Thursday, May 25, 2017
"You will never influence the world by trying to be like it."
I can't think of any better life motto for Christian than this. Christian can't be like the rest of the world even if he tries. Everywhere Christian goes, he stands out. He is different. That is just a fact. No need to dance around it. He is marching to the beat of his own drum in life.
And I couldn't be happier about it.
Christian and others like him are changing the dialogue about disability and life BECAUSE they are different and because they are not like everyone else.
What's so great about being just like everyone else anyways? And what is so wrong with not being like everyone else? Who even gets to decide where the range of "normal" looks like?
I heard a line in an episode of Supernatural once (years ago, before kids, when I actually got to watch TV sometimes). Dean Winchester said "Most people live and die without ever moving more than the dirt it takes to bury them." That line shook me. I wanted to make sure that I was never one of those people. I also hope the same for my children.
The social norm is to be the same as everyone else, fit in, don't make waves, fall in line; and that is a great way to never make any meaningful change in the world.
Mahatma Gandhi once said that we must be the change we wish to see in the world. That requires us to do something differently than everyone else! That requires us to BE different.
While society tells us to conform and be like everyone else, I think the real answer is to stand out, stand up, and be different!
Christian has no choice in some ways but to be different, and I hope to raise him to know that there isn't anything wrong with that! Chandler, too! I want my boys to embrace who they are and love themselves regardless of whether society thinks they are good enough or not. I don't want my kids applying societal standards to themselves, because when we do that, we will always come up short. I don't want my children feeling obligated to measure up to some standard made up by who knows that tells them that they have to be someone else because who they are isn't good enough.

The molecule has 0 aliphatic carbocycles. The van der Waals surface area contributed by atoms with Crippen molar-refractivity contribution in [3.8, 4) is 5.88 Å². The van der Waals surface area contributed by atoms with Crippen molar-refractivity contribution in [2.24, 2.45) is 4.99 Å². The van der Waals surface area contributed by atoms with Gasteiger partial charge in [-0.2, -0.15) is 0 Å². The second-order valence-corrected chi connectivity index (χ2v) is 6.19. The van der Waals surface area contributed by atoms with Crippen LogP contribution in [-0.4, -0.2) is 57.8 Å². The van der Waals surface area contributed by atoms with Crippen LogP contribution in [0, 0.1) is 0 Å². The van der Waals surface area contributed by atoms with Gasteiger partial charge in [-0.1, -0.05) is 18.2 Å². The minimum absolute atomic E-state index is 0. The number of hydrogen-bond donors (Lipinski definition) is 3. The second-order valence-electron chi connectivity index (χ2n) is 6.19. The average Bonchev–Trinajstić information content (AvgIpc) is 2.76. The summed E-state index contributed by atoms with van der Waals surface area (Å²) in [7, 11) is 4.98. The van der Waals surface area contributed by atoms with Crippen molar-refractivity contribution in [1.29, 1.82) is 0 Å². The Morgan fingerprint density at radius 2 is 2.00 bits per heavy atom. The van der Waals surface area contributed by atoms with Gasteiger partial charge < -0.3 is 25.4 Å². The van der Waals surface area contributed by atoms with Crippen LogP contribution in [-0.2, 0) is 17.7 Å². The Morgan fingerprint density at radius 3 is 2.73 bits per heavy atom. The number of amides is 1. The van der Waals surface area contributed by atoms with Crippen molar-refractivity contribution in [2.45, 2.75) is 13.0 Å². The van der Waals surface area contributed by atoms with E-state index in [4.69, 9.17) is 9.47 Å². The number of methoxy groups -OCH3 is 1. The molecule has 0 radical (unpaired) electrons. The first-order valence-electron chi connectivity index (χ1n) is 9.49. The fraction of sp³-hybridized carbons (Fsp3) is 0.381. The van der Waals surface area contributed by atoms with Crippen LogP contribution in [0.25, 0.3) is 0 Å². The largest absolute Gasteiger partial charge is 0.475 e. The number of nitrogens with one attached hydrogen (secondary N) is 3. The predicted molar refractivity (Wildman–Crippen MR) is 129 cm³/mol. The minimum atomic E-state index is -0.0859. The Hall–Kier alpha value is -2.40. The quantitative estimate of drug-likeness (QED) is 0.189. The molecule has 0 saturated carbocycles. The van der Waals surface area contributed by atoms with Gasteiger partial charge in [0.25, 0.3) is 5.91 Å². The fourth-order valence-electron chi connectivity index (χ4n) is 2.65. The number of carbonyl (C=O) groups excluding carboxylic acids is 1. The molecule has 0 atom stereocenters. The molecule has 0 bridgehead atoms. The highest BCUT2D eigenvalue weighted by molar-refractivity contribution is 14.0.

We are "imperfect" people. We have cellulite, scars, frizzy hair, we are too thick, too thin, not tall enough, too tall, our nose is too big, our lips are too small. We will never look like Kim Kardashian, at least not without a lot plastic surgery. Here's a tip for you, Kim Kardashian wouldn't look like Kim Kardashian without lots of plastic surgery, either.
It's freeing to embrace who we are and love ourselves. It's freeing to know that we don't have to measure up to some random and arbitrary standard that...who created?!?! It's really meaningless to constantly try to measure up to that false standard anyways when you really think about it. It's a never ending tail chase. It sends us into a constant chase to attain that "perfection" that isn't really attainable to begin with. It's always changing so even when we reach one goal, we end up missing that moving target and have to move on to the next one just to rinse and repeat.
Embracing who we are doesn't mean that we don't see our faults and learn, grow, and change to become a better person. I think it means that we love ourselves where we are, don't beat ourselves up, show ourselves grace, and think we are worth investing the time and effort it takes to become a better person. I think it means that we don't try so hard to fit in, but that we appreciate the unique things about ourselves that make us different. I think it means embracing who we are and focusing on who we are created to be rather than who someone else tells us to be.
There is so much beauty to be seen in the world that doesn't fit inside a neat little box. Beauty isn't some certain, well defined, particular set of rules. Beauty can be found in the most imperfect of people, in the things that the world does not define as beautiful, and in the most unexpected places. All we have to do is look.
I know without a doubt that when I look at Christian and Chandler, I see beauty beyond what others might expect or understand. I don't want to be like the rest of the world. I don't want my kids to be like the rest of the world. That seems boring. Who wants to be average? Mediocre? I want my kids to reach for the stars. I want them to dream so big that who society says they should be can't hold them down.
I am raising world changers, not world conformers, and in that, I want them to know beyond a shadow of a doubt that their differences and the things that the world might consider as "strange" or "weird" or "wrong" are in fact, not strange, or weird, or wrong. Those attributes might be the exact tools they have been equippied with to help them change the world!